The Sicily mountain belt consists of an allochthonous edifice that derived from the tectonic imbrication of the Meso-Cenozoic successions of the African paleo-margin (e.g. Panormide and Imerese units of  ), which are involved, together with the overlying Neo-Tethian derived units (e.g. Sicilide units of  ) along the E-W striking Africa-Europe collision zone     (Figure 1). The thrust motion, driven by the NW-SE Nubia-Eurasia convergence  , was markedly oblique to the strike of the collision belt, giving rise to impressive E-W trending dextral thrust ramps, the Mt. Kumeta-Alcantara Line (KAL in Figure 1;    ) and the Sicani-Etna Line (SEL in Figure 1;  ) that duplicate the entire Africa Crust, breaching the overlying allochthonous edifice, in the northern and the central sectors of Sicily, respectively. At the northeastern corner of the island, the collision zone is interrupted by the southern edge (Taormina Line; TL in Figure 1) of the Calabrian arc  -  , which represents a portion of the crystalline European margin that migrated at the hangingwall of the Neogene-Quaternary Ionian subduction zone   .
At the hangingwall of the KAL, a wide ramp-anticline of the carbonate Africa-margin units, capped by the Late Oligocene-Middle Miocene Numidian Flysch successions and the overlying allochthonous Neo-Tethyan units    , form the E-W trending axial zone of the Sicily collision belt.
In the Pedemountain Zone (Figure 1), at the footwall of the axial zone, the Numidian Flysch successions are mostly detached from their primary substratum and form a several thousands of meters thick imbricated stack, tectonically emplaced on the flexured portions of the Africa foreland   . The Numidian Flysch units reach their maximum thickness to the south of the SEL, where they form the backbone of the Late Tortonian-Quaternary accretionary wedge (CTW) infilling the Caltanissetta Through (Figure 1)  . The SEL is marked at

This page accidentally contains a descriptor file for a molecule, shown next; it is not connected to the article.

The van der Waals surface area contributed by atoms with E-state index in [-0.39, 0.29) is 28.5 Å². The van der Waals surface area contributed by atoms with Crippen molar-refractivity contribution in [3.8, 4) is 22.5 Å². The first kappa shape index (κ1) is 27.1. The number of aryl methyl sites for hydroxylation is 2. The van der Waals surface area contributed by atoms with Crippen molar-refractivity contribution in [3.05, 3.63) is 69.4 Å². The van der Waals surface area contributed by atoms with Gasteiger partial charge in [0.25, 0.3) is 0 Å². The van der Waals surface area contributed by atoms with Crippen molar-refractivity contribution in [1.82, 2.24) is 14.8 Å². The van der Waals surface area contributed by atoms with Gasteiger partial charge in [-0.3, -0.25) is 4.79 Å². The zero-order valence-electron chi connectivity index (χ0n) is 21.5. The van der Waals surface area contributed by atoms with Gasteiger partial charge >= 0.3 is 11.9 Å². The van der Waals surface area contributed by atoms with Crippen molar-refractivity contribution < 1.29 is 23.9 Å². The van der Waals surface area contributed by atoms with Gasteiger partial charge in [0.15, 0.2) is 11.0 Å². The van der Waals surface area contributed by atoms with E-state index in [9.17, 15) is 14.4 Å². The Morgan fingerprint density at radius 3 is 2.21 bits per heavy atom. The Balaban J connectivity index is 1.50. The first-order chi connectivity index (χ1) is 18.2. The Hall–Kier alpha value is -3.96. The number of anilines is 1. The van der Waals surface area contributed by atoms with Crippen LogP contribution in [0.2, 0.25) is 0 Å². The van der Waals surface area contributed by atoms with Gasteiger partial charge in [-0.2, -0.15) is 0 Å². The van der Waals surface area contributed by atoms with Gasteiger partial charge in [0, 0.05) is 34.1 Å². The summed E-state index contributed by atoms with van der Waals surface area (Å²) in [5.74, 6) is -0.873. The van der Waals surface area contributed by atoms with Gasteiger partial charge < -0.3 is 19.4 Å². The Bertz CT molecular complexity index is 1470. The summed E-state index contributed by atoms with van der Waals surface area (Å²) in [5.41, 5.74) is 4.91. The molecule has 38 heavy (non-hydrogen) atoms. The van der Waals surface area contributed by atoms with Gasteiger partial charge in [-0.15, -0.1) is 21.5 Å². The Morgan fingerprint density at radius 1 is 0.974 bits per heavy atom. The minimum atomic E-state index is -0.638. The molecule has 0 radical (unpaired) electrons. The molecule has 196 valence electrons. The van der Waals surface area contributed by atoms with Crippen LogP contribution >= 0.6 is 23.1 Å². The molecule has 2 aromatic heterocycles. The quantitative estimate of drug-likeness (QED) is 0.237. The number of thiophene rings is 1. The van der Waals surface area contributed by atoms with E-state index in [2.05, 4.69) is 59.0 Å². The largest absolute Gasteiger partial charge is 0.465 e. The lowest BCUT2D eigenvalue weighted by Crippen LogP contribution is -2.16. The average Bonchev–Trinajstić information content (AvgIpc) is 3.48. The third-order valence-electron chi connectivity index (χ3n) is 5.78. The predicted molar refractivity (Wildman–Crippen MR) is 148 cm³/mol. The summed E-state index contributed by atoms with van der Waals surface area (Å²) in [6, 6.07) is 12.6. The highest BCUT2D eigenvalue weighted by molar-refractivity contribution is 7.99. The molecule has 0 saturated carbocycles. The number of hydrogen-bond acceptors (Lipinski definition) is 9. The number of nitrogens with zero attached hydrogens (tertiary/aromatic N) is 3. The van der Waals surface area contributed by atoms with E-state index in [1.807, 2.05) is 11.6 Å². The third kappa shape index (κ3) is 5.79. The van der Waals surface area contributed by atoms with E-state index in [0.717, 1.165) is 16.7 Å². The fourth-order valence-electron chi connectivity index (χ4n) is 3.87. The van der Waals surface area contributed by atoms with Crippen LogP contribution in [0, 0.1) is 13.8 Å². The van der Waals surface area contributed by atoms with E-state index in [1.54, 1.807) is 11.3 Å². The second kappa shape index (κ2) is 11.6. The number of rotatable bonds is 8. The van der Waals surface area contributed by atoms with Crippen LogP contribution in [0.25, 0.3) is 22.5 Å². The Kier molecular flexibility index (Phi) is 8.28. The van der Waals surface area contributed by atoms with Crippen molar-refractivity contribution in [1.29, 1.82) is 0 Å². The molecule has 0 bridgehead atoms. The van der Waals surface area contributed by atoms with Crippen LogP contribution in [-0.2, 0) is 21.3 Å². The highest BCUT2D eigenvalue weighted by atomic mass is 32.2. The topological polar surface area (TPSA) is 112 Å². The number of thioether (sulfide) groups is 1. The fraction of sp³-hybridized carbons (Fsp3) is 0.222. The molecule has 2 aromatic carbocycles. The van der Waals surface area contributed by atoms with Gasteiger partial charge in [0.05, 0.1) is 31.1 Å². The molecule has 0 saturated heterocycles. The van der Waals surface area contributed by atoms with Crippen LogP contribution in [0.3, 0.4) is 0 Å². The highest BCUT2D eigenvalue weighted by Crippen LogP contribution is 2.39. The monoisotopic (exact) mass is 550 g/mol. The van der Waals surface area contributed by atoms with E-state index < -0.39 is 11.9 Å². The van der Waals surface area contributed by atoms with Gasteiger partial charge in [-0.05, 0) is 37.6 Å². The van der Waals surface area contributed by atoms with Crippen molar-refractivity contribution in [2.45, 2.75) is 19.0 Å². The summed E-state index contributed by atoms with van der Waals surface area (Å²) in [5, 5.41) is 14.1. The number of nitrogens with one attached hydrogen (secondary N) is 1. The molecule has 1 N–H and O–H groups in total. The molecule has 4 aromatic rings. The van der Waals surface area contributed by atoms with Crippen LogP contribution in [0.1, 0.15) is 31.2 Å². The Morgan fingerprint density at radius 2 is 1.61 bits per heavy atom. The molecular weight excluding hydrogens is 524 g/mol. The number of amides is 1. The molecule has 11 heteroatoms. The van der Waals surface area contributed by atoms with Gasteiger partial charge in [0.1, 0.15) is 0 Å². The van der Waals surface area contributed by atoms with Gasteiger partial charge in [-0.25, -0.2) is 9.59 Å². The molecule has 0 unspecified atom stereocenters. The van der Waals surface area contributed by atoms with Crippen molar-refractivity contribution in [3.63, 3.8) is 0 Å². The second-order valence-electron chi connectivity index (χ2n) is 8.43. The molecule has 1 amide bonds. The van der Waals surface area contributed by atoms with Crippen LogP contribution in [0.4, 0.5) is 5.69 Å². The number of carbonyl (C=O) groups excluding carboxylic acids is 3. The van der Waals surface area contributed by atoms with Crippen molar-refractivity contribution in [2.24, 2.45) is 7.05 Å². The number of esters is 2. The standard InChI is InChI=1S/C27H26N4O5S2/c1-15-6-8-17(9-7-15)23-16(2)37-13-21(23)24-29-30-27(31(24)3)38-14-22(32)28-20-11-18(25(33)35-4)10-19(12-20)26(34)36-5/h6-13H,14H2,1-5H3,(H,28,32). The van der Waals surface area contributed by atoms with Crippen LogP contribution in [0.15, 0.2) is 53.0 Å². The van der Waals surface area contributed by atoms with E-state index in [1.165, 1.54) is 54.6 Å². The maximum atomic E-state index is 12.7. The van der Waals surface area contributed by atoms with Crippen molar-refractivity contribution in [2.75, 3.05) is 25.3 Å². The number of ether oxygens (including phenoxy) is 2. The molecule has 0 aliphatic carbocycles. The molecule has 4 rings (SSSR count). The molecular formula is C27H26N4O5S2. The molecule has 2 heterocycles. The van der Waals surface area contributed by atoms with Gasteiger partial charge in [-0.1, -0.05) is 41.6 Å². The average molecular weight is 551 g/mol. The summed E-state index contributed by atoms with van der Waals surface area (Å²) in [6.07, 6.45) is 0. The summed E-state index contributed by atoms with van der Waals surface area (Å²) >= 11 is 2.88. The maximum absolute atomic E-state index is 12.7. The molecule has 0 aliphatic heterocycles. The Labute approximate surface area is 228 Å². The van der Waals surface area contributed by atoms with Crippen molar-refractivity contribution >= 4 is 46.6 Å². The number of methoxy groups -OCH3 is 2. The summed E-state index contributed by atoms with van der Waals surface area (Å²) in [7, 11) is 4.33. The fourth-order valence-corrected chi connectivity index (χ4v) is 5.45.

Figure 2. Geological map of the Caltanissetta Through (modified from  ). Dashed boxes refer to the study areas (see reference to the corresponding figures). In the map the buried salt deposits (from  ), the inner edge of Gela Nappe (from  ), the depocenters of the Pasquasia (PA), Corvillo-Mandre (CV) and Centuripe (CE) basins, and borehole (from  ) are also reported. The schematic geological profile are modified from  .
depth by to a wide tectonic stack of the African foreland succession  (see profile in Figure 2). This deep-seated imbrication caused a re-organization of the physiography of the thrust-top basins perched on the Numidian Flysch, mainly due to the huge tectonic subsidence of the Caltanissetta Through area. In the thrust-top basin resting on the hangingwall of the imbricated stack, the Tortonian-Messinian deposition setting remained almost stable, with depth from 0 to 200 m b.s.l.. Conversely, in the adjacent subsiding footwall, the thrust-top basins sedimentary setting evolved from continental-shallow water to deep (-1000 m) marine conditions during the Early Messinian   . Nevertheless, most of the accommodation space (about 7 km) due to the foreland down-bending was balanced the by imbrication of the Numidian Flysch units at the front of the CTW. The syn-tectonic deposition at the hangingwall of the SEL ended with the deposition of the the Lower Pliocene Trubi Fm., whereas it persisted during the Plio-Pleistocene on the subsided areas of the CTW (Figure 2)    .